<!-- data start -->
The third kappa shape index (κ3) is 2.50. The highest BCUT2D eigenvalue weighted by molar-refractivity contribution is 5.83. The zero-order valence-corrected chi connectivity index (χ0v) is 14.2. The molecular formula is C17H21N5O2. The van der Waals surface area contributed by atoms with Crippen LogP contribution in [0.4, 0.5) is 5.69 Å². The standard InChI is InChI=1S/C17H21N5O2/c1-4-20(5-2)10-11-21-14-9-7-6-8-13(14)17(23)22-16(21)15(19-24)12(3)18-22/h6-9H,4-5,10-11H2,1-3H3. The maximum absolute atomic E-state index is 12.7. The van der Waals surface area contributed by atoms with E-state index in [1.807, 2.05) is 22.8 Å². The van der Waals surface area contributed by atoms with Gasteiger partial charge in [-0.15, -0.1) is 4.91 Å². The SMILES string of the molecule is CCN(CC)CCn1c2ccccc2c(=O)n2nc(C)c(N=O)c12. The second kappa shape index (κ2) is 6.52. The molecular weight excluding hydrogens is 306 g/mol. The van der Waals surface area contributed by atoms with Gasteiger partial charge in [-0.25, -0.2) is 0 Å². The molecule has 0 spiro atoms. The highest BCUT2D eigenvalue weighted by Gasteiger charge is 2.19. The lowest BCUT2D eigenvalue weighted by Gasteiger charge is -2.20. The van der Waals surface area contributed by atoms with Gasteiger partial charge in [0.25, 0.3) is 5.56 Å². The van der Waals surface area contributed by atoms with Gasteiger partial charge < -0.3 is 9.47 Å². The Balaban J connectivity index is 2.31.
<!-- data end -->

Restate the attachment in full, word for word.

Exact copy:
The third kappa shape index (κ3) is 2.50. The highest BCUT2D eigenvalue weighted by molar-refractivity contribution is 5.83. The zero-order valence-corrected chi connectivity index (χ0v) is 14.2. The molecular formula is C17H21N5O2. The van der Waals surface area contributed by atoms with Crippen LogP contribution in [0.4, 0.5) is 5.69 Å². The standard InChI is InChI=1S/C17H21N5O2/c1-4-20(5-2)10-11-21-14-9-7-6-8-13(14)17(23)22-16(21)15(19-24)12(3)18-22/h6-9H,4-5,10-11H2,1-3H3. The maximum absolute atomic E-state index is 12.7. The van der Waals surface area contributed by atoms with E-state index in [1.807, 2.05) is 22.8 Å². The van der Waals surface area contributed by atoms with Gasteiger partial charge in [-0.15, -0.1) is 4.91 Å². The SMILES string of the molecule is CCN(CC)CCn1c2ccccc2c(=O)n2nc(C)c(N=O)c12. The second kappa shape index (κ2) is 6.52. The molecular weight excluding hydrogens is 306 g/mol. The van der Waals surface area contributed by atoms with Gasteiger partial charge in [-0.25, -0.2) is 0 Å². The molecule has 0 spiro atoms. The highest BCUT2D eigenvalue weighted by Gasteiger charge is 2.19. The lowest BCUT2D eigenvalue weighted by Gasteiger charge is -2.20. The van der Waals surface area contributed by atoms with Gasteiger partial charge in [0.25, 0.3) is 5.56 Å². The van der Waals surface area contributed by atoms with Gasteiger partial charge < -0.3 is 9.47 Å². The Balaban J connectivity index is 2.31.